(3)

The extreme poverty lines in the present paper are set as $2 a day in MICs and $6 a day in HICs. Our choice of this “semi-absolute” measure was derived to meet the need to develop a more comparable “societal poverty line,” as proposed by Atkinson (2016). Even though technically an international poverty line of $2 could represent a comparable way to track global poverty and evaluate progress on poverty reduction goals, this threshold is inadequate to meet the most basic needs for the developed world. It is estimated by the US Department of Agriculture that the minimum needed in the US to purchase food in 2011 was $5.04 per day (Hickel 2015). Moreover, $6 a day is more or less close to the 20th percentile of the Supplemental Poverty Measure developed by the US Census Bureau, which might more accurately represent daily needs of the extreme poor in developed nations.

Although estimating consumption poverty is beyond our present paper’s scope, we intend to employ a better absolute approach, which takes into account a slight “relative” element of poverty, allowing for the variability of living standards and well-being across nations. This approach also closely aligns with the basic-need approach discussed in the latest report of better strategies to monitor global poverty, and it is necessary to note a “societal head count ratio approach” (Atkinson 2016). In addition, when it comes to using the absolute measure of $1.90 a day per person to track global anti-poverty progress, some other proposals have been made that include a better set of thresholds meeting local needs (Allen 2017; Ravallion and Chen 2013). Thus, it is more appropriate to use a country’s poverty line to better facilitate the policy discussion and to better target social programs that benefit the poorest children. In a further step of cross-national comparison between MICs and Anglo-Saxon nations, we compare the percentage of children living with less than $2 a day from each of the four MICs to the proportion of children living below $6 per day in five developed countries.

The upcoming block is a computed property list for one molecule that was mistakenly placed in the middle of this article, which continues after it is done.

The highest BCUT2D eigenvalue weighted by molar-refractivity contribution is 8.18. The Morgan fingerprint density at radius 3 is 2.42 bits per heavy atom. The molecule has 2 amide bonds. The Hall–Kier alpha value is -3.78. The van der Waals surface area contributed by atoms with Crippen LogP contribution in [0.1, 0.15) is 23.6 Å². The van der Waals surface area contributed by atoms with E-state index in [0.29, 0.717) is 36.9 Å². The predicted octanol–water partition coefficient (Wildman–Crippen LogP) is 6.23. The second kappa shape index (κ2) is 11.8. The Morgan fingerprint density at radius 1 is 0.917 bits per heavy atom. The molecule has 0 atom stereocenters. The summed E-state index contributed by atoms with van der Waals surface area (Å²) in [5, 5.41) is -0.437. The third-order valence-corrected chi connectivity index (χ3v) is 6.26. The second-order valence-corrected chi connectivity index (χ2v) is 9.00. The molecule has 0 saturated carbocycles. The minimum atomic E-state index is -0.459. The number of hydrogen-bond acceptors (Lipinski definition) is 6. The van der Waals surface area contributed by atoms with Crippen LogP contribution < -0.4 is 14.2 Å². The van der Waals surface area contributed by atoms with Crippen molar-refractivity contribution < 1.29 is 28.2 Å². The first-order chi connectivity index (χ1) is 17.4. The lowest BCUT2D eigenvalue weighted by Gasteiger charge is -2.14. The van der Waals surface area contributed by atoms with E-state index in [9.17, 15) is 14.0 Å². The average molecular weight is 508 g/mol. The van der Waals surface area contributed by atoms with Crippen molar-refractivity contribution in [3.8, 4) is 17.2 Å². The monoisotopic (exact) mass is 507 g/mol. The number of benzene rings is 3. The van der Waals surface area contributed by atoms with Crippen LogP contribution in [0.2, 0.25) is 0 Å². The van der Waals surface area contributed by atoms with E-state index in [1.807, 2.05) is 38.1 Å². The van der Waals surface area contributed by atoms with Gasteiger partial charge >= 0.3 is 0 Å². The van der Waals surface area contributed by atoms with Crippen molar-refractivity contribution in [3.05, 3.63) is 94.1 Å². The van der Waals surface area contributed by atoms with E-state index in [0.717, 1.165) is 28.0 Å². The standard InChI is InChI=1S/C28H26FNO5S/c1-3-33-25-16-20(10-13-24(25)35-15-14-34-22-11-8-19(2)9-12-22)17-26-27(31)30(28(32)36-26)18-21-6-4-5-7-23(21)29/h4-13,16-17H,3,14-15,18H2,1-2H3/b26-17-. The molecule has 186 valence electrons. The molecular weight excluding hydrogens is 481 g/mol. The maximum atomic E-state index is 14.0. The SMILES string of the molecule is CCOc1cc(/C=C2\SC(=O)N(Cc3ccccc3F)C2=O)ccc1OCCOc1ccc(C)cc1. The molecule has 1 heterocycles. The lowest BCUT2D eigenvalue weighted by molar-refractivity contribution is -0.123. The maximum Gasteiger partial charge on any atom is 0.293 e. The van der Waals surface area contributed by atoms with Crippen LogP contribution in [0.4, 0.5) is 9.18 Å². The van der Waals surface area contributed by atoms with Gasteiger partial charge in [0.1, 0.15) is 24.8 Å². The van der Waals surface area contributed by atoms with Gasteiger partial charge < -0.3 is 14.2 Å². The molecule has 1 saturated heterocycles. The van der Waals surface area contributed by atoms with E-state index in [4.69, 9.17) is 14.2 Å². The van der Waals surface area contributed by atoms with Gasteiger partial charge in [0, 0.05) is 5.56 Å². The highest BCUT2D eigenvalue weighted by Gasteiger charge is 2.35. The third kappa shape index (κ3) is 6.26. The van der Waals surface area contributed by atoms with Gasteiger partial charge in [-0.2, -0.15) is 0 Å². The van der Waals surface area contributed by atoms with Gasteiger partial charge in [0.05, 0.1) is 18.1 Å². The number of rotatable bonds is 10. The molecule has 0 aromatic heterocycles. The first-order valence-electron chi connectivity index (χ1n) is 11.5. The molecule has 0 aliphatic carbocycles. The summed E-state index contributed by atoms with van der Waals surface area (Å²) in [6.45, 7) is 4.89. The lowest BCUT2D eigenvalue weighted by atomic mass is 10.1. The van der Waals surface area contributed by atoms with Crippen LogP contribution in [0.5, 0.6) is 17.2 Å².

Income Decomposition

In addition to comparing the levels and trends of the poverty rates, we further decompose household income packages to assess the redistributive effects from different institutions. We start with sole market income to profile a big picture of market-driven monetary deep child poverty over time within each nation. We then take into account private transfer flow in influencing the overall ranking of deep child poverty. Following this, we factor in resources received from social insurance and universal programs in order to distinguish patterns of child outcomes in countries with or without universal programs. Lastly, we calculate deep child poverty rates when considering targeted transfers and tax payments (including refundable tax credits) in conjunction with previous income sources. Although the LIS database is the best cross-national archive that suits our needs for simultaneously and incrementally examining each of these income factors, some income definitions in several countries limit our analyses. For instance, there are some countries where universal benefits, targeted transfers, and tax payment could not be separately identified. The affected countries include Canada where universal program and assistance benefit data is unavailable in the years of 2004 and 2007; China, in which social insurance, universal programs and private transfers cannot be identified; India and Brazil where universal benefit data is unavailable. By proceeding with the best available data for the most recent year, after this decomposition exercise, we also calculate proportional changes to examine how the weights of each income component contributed to the national overall reduction in deep child poverty in the latest year.